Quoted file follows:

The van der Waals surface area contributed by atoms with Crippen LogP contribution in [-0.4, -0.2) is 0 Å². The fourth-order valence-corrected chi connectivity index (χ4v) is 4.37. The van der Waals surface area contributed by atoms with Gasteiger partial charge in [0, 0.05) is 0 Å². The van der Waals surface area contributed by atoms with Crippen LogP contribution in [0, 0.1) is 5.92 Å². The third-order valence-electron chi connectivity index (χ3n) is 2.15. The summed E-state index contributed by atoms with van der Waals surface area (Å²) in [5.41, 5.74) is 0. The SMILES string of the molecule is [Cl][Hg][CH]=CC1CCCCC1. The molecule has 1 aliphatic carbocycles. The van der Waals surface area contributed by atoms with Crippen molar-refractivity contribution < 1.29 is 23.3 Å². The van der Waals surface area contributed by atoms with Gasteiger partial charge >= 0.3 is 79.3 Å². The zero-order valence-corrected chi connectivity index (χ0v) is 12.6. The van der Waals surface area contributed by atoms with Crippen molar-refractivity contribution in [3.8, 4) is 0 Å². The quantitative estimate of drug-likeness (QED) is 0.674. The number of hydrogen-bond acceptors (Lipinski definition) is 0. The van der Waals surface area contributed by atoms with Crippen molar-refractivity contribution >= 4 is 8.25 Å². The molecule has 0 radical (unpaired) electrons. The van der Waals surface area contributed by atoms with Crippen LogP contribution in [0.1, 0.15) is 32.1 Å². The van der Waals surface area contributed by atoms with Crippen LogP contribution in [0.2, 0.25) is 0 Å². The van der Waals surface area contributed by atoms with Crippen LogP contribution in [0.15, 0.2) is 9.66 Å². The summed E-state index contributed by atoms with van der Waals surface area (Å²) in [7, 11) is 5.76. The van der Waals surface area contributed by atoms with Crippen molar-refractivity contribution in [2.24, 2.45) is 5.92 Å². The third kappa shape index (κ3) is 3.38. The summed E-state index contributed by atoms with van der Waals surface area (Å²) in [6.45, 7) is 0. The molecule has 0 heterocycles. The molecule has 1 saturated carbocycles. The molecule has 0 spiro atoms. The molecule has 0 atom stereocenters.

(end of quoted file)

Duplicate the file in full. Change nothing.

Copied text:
The van der Waals surface area contributed by atoms with Crippen LogP contribution in [-0.4, -0.2) is 0 Å². The fourth-order valence-corrected chi connectivity index (χ4v) is 4.37. The van der Waals surface area contributed by atoms with Gasteiger partial charge in [0, 0.05) is 0 Å². The van der Waals surface area contributed by atoms with Crippen LogP contribution in [0, 0.1) is 5.92 Å². The third-order valence-electron chi connectivity index (χ3n) is 2.15. The summed E-state index contributed by atoms with van der Waals surface area (Å²) in [5.41, 5.74) is 0. The SMILES string of the molecule is [Cl][Hg][CH]=CC1CCCCC1. The molecule has 1 aliphatic carbocycles. The van der Waals surface area contributed by atoms with Crippen molar-refractivity contribution < 1.29 is 23.3 Å². The van der Waals surface area contributed by atoms with Gasteiger partial charge >= 0.3 is 79.3 Å². The zero-order valence-corrected chi connectivity index (χ0v) is 12.6. The van der Waals surface area contributed by atoms with Crippen molar-refractivity contribution in [3.8, 4) is 0 Å². The quantitative estimate of drug-likeness (QED) is 0.674. The number of hydrogen-bond acceptors (Lipinski definition) is 0. The van der Waals surface area contributed by atoms with Crippen molar-refractivity contribution >= 4 is 8.25 Å². The molecule has 0 radical (unpaired) electrons. The van der Waals surface area contributed by atoms with Crippen LogP contribution in [0.1, 0.15) is 32.1 Å². The van der Waals surface area contributed by atoms with Crippen LogP contribution in [0.2, 0.25) is 0 Å². The van der Waals surface area contributed by atoms with Crippen LogP contribution in [0.15, 0.2) is 9.66 Å². The summed E-state index contributed by atoms with van der Waals surface area (Å²) in [7, 11) is 5.76. The van der Waals surface area contributed by atoms with Crippen molar-refractivity contribution in [2.24, 2.45) is 5.92 Å². The third kappa shape index (κ3) is 3.38. The summed E-state index contributed by atoms with van der Waals surface area (Å²) in [6.45, 7) is 0. The molecule has 0 heterocycles. The molecule has 1 saturated carbocycles. The molecule has 0 spiro atoms. The molecule has 0 atom stereocenters.